Folx in Relationships* in a socially distant world

Tips for navigating life at home during this difficult time

By Mark Kaufman • JFCS Counselor

*Folx in Relationships is a term intended to be more inclusive of the diversity of romantic relationships than “couples”

We are all facing rapid changes in our routines in the face of a pandemic and learning about social distancing and sheltering in place. Many couples living together have discovered that it can be stressful to manage working from home, childcare, and anxieties about getting sick or unknowingly infecting someone else. We frequently take these stressors out on those we love the most.

If absence makes the heart grow fonder, is the opposite true?

News stories about increases in domestic violence calls for police and predictions of an increased divorce rate are indications of what many people are worried about – that tensions and conflicts already experienced by folx in relationships, families, and among housemates can be exacerbated by sheltering in place.

Some of us are now working from home, more distant from friends, and suddenly relying on partners for most of our social needs. We are engaged in conflicts over who gets the dining room table and who offices on the couch with the coffee table desk, whose turn is it to make sure the kids are not distance gaming when they need to be distance learning, and why there is not enough bandwidth to go around for everyone’s Zoom meetings. And we are stressed because there is a pandemic happening.

Things to try:

This can be a time of being intentional about our relationships. Just as many are replacing their commute with an exercise routine, taking this time together can be an opportunity to focus on strengthening our bonds to each other. Romantic partners can take time to be intentional about how they will manage conflict knowing they may have difficulty finding space when needed. They can work together on getting to know each other on a deeper level rather than continuing with assumptions made years or months ago. To facilitate this, the Gottman Institute has an app that presents questions to ask each other to increase intimacy.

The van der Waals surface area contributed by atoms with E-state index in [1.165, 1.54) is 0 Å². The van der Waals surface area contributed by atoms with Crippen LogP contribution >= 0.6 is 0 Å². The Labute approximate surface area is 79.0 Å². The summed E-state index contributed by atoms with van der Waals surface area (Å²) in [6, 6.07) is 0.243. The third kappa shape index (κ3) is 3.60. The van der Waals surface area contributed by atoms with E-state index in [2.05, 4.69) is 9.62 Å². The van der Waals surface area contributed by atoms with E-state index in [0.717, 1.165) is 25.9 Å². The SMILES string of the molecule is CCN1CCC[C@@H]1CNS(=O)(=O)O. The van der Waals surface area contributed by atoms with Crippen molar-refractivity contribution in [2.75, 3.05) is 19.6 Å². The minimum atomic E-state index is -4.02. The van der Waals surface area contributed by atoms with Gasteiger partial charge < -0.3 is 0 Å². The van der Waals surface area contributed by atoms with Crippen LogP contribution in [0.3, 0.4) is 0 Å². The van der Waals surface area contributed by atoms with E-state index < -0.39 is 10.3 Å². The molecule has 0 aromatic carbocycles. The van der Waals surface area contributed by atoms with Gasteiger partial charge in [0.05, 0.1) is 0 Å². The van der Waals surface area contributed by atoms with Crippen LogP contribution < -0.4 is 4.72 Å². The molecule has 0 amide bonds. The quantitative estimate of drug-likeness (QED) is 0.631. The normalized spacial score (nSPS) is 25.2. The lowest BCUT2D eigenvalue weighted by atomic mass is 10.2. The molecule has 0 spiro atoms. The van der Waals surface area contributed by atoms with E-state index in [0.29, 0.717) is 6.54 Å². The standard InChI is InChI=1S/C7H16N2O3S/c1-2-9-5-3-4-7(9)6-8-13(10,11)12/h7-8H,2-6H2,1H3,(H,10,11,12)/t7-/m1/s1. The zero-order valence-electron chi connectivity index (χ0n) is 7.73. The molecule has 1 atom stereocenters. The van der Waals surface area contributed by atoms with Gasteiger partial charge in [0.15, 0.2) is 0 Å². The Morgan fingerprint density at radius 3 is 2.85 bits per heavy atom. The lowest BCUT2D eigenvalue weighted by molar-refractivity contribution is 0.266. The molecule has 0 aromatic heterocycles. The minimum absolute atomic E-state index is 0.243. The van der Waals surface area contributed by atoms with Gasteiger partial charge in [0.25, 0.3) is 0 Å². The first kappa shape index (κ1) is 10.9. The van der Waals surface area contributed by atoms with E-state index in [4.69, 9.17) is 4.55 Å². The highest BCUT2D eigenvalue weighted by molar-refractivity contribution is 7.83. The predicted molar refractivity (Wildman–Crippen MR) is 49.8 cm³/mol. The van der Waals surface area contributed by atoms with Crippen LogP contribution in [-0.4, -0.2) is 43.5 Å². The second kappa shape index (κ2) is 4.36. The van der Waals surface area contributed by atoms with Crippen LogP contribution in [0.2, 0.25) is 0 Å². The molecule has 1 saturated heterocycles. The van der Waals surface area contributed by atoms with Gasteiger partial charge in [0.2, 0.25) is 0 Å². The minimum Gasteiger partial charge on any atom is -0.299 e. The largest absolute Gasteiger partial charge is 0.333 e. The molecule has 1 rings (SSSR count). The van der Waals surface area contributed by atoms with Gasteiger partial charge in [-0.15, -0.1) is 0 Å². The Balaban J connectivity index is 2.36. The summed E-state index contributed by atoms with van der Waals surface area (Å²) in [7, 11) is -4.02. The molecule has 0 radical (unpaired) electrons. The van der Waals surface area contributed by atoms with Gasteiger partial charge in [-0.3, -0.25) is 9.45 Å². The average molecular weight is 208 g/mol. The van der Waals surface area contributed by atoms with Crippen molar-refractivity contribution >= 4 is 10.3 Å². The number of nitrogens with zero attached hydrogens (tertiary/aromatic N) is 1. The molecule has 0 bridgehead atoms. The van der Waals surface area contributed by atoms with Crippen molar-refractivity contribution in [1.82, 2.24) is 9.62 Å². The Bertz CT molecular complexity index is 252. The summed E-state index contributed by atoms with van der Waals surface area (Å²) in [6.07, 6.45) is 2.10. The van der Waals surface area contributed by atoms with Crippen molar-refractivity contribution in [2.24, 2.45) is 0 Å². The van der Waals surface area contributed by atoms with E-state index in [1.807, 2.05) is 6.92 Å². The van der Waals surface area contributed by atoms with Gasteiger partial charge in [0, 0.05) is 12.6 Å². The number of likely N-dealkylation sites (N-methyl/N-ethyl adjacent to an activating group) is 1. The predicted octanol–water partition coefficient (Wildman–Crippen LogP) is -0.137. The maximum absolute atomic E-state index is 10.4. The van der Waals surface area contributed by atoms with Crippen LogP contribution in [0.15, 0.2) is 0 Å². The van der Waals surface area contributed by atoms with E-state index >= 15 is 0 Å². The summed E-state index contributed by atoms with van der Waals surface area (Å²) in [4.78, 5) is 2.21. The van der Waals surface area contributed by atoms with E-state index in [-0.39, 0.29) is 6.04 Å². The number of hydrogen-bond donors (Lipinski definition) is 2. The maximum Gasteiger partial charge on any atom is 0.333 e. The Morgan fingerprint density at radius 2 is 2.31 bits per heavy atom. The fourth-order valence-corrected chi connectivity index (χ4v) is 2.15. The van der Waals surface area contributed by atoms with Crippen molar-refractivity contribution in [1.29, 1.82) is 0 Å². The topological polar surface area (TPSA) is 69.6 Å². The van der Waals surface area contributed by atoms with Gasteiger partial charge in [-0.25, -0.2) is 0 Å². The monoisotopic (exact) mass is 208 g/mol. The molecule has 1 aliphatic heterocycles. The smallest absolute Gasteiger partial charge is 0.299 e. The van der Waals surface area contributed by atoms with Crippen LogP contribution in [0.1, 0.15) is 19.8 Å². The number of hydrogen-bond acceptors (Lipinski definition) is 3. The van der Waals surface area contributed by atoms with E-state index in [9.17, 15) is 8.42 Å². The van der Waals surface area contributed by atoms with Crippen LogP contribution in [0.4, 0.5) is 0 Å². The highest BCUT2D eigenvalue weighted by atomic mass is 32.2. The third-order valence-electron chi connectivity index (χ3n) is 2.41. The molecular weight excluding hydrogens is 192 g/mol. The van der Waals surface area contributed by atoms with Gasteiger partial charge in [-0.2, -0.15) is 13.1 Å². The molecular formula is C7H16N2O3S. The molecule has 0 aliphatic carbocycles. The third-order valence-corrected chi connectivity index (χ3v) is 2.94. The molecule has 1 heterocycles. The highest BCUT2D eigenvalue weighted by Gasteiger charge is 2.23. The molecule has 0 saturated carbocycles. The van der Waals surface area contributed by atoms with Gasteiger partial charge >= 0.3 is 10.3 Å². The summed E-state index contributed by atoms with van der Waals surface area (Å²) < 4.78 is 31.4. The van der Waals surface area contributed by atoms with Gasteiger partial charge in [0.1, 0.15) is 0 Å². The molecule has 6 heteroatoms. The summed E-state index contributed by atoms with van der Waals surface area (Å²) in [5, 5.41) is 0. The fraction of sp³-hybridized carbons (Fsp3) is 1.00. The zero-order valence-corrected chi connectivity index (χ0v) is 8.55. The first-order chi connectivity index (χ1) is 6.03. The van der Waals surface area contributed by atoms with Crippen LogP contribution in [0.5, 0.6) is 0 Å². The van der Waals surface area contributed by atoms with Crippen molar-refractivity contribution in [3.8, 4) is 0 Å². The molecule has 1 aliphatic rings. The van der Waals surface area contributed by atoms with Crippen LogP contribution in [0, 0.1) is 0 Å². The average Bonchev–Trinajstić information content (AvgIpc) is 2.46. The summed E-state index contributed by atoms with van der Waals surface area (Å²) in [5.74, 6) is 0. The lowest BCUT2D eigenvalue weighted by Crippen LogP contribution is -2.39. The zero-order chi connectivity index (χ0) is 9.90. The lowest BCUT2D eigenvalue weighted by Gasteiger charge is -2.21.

As a therapist trained in Emotionally Focused Therapy for Couples (EFT), I focus on identifying and challenging patterns of communication. I help people understand how they are seeking connection and how they can build empathy and intimacy in the relationship.

As you are navigating your practical and relationship needs through this difficult time, stop and think to yourself: “Am I really angry about being stuck with the coffee table again, or do I feel like you push me away when I try to be close to you?” If so, instead you may say, “Hey, I get that you need to spread your stuff out because this project is really big; I would love to take some time out today to just be together without being focused on something else.”  Or “Could you give me a backrub after work? The coffee table is really low for my keyboard.”

Of course, there may be indications to seek out therapy. If you are finding significant criticism, defensiveness, disrespect, or distance between you and your partner, it may be time to seek therapy. During the COVID-19 pandemic, JFCS continues to provide therapy for Folx in Relationships via secure, encrypted, and HIPAA compliant Zoom teletherapy. JFCS counselors are expertly trained and can provide therapy for people of all backgrounds and ages. We accept most insurance, including Medicare. For counseling information call 952-546-0616 or request a counseling appointment.